Standing in a Kendall-Jackson vineyard, new-man-on-the-job ‘Jake’ looks a bit nonplussed as he’s handed an English-Spanish dictionary to help him communicate with fellow crew members who speak Spanish only.
It would be an interesting moment under any scenario, but it’s particularly significant in this case because ‘Jake’ is not the Texas grocery store manager contemplating a career change that the team believes him to be. He’s actually Rick Tigner, president of Kendall-Jackson Wine Estates, working incognito on the popular reality TV show “Undercover Boss.”
The episode, which premieres Jan. 29, is a groundbreaker on a couple of fronts. It’s the first time the CBS show has focused on an alcoholic beverage company and it means viewers get to see wine as part of everyday life, rather than the usual dichotomy in which wine either is shown in the rosy glow of romance or as the road to ruin. And it’s equally rare for a major wine company to put its day-to-day dealings under such a public microscope, especially in the populist milieu of reality TV—there were quite a few meetings before KJ decided to take the plunge.
“My thought was the positives will outweigh the negatives,” Tigner said at a screening of the show held for journalists in San Francisco. “When you’re that exposed you’re always a little nervous. There were naysayers.”
It helped that the project, which has been in the works for a year, got a “thumbs up” from company founder Jess Jackson.
Jackson died last year, right around the time the episode was being filmed. So for Tigner, the experience was a chance for him to get a fresh perspective on the 5-million-case ($500 million a year) company, which has not escaped unscathed from the economic downturn, laying off some employees and freezing 401K plans.
“All the eyes of the company are watching to see if I’m going to be able to fill Jess Jackson’s boots,” Tigner says as the show begins.
Tigner went into the project full throttle. He cut his stylish silver hair very short, dyed it brown, grew an impressive crop of facial hair, turned his blue eyes brown with contact lenses and even went so far as to get braces, creating a virtually impenetrable disguise.
If he was doing it over again he might skip the braces. Not comfortable.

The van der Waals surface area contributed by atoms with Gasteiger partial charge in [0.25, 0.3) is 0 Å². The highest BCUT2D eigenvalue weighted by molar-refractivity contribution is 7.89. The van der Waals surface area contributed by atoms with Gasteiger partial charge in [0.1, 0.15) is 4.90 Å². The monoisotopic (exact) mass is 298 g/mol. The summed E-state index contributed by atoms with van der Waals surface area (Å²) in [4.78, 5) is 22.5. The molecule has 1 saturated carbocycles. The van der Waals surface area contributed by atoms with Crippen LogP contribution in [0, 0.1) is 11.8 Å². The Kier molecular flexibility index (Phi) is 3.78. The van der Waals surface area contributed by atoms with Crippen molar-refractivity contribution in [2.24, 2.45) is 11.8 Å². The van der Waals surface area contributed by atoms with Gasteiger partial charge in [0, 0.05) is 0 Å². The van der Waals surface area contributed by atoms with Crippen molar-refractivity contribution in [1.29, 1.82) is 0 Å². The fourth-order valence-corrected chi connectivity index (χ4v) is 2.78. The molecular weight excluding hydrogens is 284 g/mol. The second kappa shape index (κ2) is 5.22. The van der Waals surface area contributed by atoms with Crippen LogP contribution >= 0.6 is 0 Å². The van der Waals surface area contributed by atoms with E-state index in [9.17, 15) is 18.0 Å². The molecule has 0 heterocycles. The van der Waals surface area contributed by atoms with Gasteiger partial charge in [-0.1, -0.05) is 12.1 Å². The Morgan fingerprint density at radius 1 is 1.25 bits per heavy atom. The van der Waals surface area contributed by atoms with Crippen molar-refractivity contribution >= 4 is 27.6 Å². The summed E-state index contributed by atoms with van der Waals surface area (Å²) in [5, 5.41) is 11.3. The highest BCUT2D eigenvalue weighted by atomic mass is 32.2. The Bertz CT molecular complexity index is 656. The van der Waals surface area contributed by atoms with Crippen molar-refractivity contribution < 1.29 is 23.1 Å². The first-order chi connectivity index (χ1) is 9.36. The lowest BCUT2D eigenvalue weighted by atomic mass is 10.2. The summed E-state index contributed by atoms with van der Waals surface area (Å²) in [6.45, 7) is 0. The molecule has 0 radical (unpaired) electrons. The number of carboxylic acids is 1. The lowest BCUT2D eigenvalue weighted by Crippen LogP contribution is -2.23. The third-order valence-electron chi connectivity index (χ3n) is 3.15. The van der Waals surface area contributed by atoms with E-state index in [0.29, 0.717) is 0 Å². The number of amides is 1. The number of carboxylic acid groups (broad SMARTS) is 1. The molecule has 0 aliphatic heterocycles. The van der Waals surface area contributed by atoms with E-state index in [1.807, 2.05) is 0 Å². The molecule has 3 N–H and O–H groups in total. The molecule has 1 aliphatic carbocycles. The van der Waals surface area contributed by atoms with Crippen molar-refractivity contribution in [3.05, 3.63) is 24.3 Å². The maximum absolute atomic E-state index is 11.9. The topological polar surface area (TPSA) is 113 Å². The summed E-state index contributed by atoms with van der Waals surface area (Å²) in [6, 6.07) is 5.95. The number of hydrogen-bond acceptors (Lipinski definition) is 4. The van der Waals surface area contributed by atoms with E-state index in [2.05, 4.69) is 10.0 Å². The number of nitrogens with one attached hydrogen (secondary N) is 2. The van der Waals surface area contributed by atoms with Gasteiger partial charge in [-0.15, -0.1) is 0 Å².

To explain away the cameras, employees were told that ‘Jake” was appearing on a reality show about people considering a mid-life career change. You might think that after three seasons of “Undercover Boss” workers would realize something’s up when confronted with a new employee and a camera crew, but apparently not.
In his introduction to viewers, Tigner, who has been with KJ for 20 years, is surprisingly candid, tearing up at points as he talks about his ne’er-do-well father and how Jackson “kind of filled that void.” He also opens up about the challenges faced by his wife, Wendy, who has Parkinson’s disease.
Tigner’s first task is counting clusters on vines for crop estimation, which is where he confronts the realities of working in an industry where managers often speak only English and workers speak only Spanish. It’s not that he wasn’t aware of this before, after all, he’s often accompanied by a translator in his official capacities, but seeing it play out firsthand is different. “We’ve got to close that gap,” he realizes.
Part of the show’s appeal is watching executives fumble through the day-to-day grind of working stiffs and this episode does not fail to deliver. Tigner sweats and pants as he runs up and down the vineyard. He’s slow and he knocks a few clusters to the ground—the equivalent of tossing money in the trash. “If he was going to work out in the field, he’d really have to pick up the pace,” says the young woman managing the team.
In another segment, Tigner has an “I Love Lucy” moment as a bottling line gets away from him. For parts of the show, Tigner says he deliberately played dumb, not wanting to blow his cover by showing wine expertise. But his battle with the bottles was no put-on. “I tried like crazy to put those bottles in that box,” he says.
Over the course of the show, Tigner works with a 20-year-employee who is an ace at running a mobile bottling unit but feels unappreciated, and a woman who’s doing a great job in the tasting room but does not qualify for health benefits for herself and her three children even though she’s working 38 hours or so a week. And he meets an f-bomb spewing truck driver who doesn’t exactly display a winning work attitude.
Does Tigner emerge from the episode a smarter, more tuned-in boss? Does he try to fix some of the problems he encountered? Have you ever watched an episode of this show?
This is not the company’s first time trying something different. A few years ago they ran an Internet competition to find a social media director for the Murphy-Goode Winery. The effort ran into a bit of a firestorm when it transpired that the hiring decision wasn’t influenced by the number of Internet votes cast for various candidates. Still, the campaign generated huge publicity for the company and signaled a willingness to try something new.
“A lot of wine companies spend a lot of their time, the majority of their time, talking to existing customers through existing channels—they go through the same magazines, they talk to the same channels,” says Tigner. “Going out into the broad spectrum of CBS television, it lets us touch a wider audience. You have frequent wine consumers and then you have infrequent wine consumers, right? Well, this touches upwards of 20 million people who may or may not drink wine on a regular basis. It gives exposure to not only Kendall-Jackson, but also wine in general.”
The Kendall-Jackson episode of Undercover Boss, airs at 8 p.m. Eastern and Pacific, 7 p.m. Central on Sunday, Jan. 29. Drinking KJ’s famous chardonnay while watching optional.
Michelle Locke is a freelance lifestyles writer based in the San Francisco Bay area. She blogs at Vinecdote.